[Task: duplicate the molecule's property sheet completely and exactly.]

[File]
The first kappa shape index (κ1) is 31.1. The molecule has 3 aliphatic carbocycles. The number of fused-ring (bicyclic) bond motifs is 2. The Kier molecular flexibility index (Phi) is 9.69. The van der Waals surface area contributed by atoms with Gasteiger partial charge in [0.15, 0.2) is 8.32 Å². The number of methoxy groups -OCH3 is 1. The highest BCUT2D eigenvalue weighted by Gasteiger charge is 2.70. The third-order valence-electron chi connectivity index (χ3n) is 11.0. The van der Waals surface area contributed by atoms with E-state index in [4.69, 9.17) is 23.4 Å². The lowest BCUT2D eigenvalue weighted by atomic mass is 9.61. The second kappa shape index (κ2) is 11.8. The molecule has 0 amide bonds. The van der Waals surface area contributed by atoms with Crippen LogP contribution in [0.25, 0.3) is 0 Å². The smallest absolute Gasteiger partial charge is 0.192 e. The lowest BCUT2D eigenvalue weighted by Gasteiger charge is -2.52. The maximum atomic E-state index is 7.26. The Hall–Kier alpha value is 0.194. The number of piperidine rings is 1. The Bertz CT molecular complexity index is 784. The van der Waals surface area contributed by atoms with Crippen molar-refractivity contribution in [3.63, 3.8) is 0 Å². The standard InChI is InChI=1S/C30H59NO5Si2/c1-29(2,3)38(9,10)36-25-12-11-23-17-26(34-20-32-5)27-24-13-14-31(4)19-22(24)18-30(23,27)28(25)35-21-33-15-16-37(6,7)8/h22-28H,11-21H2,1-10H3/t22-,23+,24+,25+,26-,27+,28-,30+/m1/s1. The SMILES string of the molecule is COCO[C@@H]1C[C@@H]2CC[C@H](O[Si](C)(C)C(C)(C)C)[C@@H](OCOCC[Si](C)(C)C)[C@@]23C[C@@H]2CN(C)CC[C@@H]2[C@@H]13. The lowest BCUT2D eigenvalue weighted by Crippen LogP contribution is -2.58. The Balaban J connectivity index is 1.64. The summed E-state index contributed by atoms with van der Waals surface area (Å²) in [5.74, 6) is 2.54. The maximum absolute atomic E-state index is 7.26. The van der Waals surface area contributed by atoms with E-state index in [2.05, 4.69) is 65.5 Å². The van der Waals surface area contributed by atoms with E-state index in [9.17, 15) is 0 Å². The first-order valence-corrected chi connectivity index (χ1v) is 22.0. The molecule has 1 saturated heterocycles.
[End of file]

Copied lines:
The first kappa shape index (κ1) is 31.1. The molecule has 3 aliphatic carbocycles. The number of fused-ring (bicyclic) bond motifs is 2. The Kier molecular flexibility index (Phi) is 9.69. The van der Waals surface area contributed by atoms with Gasteiger partial charge in [0.15, 0.2) is 8.32 Å². The number of methoxy groups -OCH3 is 1. The highest BCUT2D eigenvalue weighted by Gasteiger charge is 2.70. The third-order valence-electron chi connectivity index (χ3n) is 11.0. The van der Waals surface area contributed by atoms with E-state index in [4.69, 9.17) is 23.4 Å². The lowest BCUT2D eigenvalue weighted by atomic mass is 9.61. The second kappa shape index (κ2) is 11.8. The molecule has 0 amide bonds. The van der Waals surface area contributed by atoms with Crippen LogP contribution in [0.25, 0.3) is 0 Å². The smallest absolute Gasteiger partial charge is 0.192 e. The lowest BCUT2D eigenvalue weighted by Gasteiger charge is -2.52. The maximum atomic E-state index is 7.26. The Hall–Kier alpha value is 0.194. The number of piperidine rings is 1. The Bertz CT molecular complexity index is 784. The van der Waals surface area contributed by atoms with Crippen molar-refractivity contribution in [3.63, 3.8) is 0 Å². The standard InChI is InChI=1S/C30H59NO5Si2/c1-29(2,3)38(9,10)36-25-12-11-23-17-26(34-20-32-5)27-24-13-14-31(4)19-22(24)18-30(23,27)28(25)35-21-33-15-16-37(6,7)8/h22-28H,11-21H2,1-10H3/t22-,23+,24+,25+,26-,27+,28-,30+/m1/s1. The SMILES string of the molecule is COCO[C@@H]1C[C@@H]2CC[C@H](O[Si](C)(C)C(C)(C)C)[C@@H](OCOCC[Si](C)(C)C)[C@@]23C[C@@H]2CN(C)CC[C@@H]2[C@@H]13. The lowest BCUT2D eigenvalue weighted by Crippen LogP contribution is -2.58. The Balaban J connectivity index is 1.64. The summed E-state index contributed by atoms with van der Waals surface area (Å²) in [5.74, 6) is 2.54. The maximum absolute atomic E-state index is 7.26. The van der Waals surface area contributed by atoms with E-state index in [2.05, 4.69) is 65.5 Å². The van der Waals surface area contributed by atoms with E-state index in [9.17, 15) is 0 Å². The first-order valence-corrected chi connectivity index (χ1v) is 22.0. The molecule has 1 saturated heterocycles.